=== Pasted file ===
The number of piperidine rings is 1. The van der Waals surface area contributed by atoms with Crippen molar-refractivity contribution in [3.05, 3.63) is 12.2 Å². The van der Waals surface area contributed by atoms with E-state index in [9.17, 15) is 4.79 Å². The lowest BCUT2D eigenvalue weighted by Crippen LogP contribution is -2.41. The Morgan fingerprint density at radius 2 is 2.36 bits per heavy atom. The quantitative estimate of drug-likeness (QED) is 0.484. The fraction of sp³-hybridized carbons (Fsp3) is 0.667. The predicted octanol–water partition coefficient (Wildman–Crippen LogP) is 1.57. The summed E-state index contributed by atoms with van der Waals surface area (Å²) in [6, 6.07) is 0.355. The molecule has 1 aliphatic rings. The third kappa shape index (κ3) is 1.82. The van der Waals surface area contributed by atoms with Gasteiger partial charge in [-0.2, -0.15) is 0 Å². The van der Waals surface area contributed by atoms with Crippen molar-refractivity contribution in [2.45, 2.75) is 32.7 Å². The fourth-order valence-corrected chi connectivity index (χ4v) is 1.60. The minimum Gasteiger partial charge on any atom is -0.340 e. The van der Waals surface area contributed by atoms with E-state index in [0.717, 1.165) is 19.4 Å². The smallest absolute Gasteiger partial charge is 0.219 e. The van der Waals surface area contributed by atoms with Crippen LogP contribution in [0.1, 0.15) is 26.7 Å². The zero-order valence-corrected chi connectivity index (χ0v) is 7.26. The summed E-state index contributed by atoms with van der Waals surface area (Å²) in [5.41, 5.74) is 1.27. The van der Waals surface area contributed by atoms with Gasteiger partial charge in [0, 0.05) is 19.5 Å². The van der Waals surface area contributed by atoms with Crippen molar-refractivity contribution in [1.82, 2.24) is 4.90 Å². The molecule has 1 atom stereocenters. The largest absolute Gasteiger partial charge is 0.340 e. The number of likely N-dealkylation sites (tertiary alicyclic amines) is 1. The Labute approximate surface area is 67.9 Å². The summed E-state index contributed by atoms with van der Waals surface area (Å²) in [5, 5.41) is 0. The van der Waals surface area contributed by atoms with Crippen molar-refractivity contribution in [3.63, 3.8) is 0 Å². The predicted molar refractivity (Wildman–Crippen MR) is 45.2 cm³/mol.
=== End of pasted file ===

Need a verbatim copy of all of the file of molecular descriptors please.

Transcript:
The number of piperidine rings is 1. The van der Waals surface area contributed by atoms with Crippen molar-refractivity contribution in [3.05, 3.63) is 12.2 Å². The van der Waals surface area contributed by atoms with E-state index in [9.17, 15) is 4.79 Å². The lowest BCUT2D eigenvalue weighted by Crippen LogP contribution is -2.41. The Morgan fingerprint density at radius 2 is 2.36 bits per heavy atom. The quantitative estimate of drug-likeness (QED) is 0.484. The fraction of sp³-hybridized carbons (Fsp3) is 0.667. The predicted octanol–water partition coefficient (Wildman–Crippen LogP) is 1.57. The summed E-state index contributed by atoms with van der Waals surface area (Å²) in [6, 6.07) is 0.355. The molecule has 1 aliphatic rings. The third kappa shape index (κ3) is 1.82. The van der Waals surface area contributed by atoms with Gasteiger partial charge in [-0.2, -0.15) is 0 Å². The van der Waals surface area contributed by atoms with Crippen molar-refractivity contribution in [2.45, 2.75) is 32.7 Å². The fourth-order valence-corrected chi connectivity index (χ4v) is 1.60. The minimum Gasteiger partial charge on any atom is -0.340 e. The van der Waals surface area contributed by atoms with E-state index in [0.717, 1.165) is 19.4 Å². The smallest absolute Gasteiger partial charge is 0.219 e. The van der Waals surface area contributed by atoms with Crippen LogP contribution in [0.1, 0.15) is 26.7 Å². The zero-order valence-corrected chi connectivity index (χ0v) is 7.26. The summed E-state index contributed by atoms with van der Waals surface area (Å²) in [5.41, 5.74) is 1.27. The van der Waals surface area contributed by atoms with Gasteiger partial charge in [0, 0.05) is 19.5 Å². The van der Waals surface area contributed by atoms with Crippen molar-refractivity contribution in [1.82, 2.24) is 4.90 Å². The molecule has 1 atom stereocenters. The largest absolute Gasteiger partial charge is 0.340 e. The number of likely N-dealkylation sites (tertiary alicyclic amines) is 1. The Labute approximate surface area is 67.9 Å². The summed E-state index contributed by atoms with van der Waals surface area (Å²) in [5, 5.41) is 0. The van der Waals surface area contributed by atoms with Crippen molar-refractivity contribution in [3.63, 3.8) is 0 Å². The predicted molar refractivity (Wildman–Crippen MR) is 45.2 cm³/mol.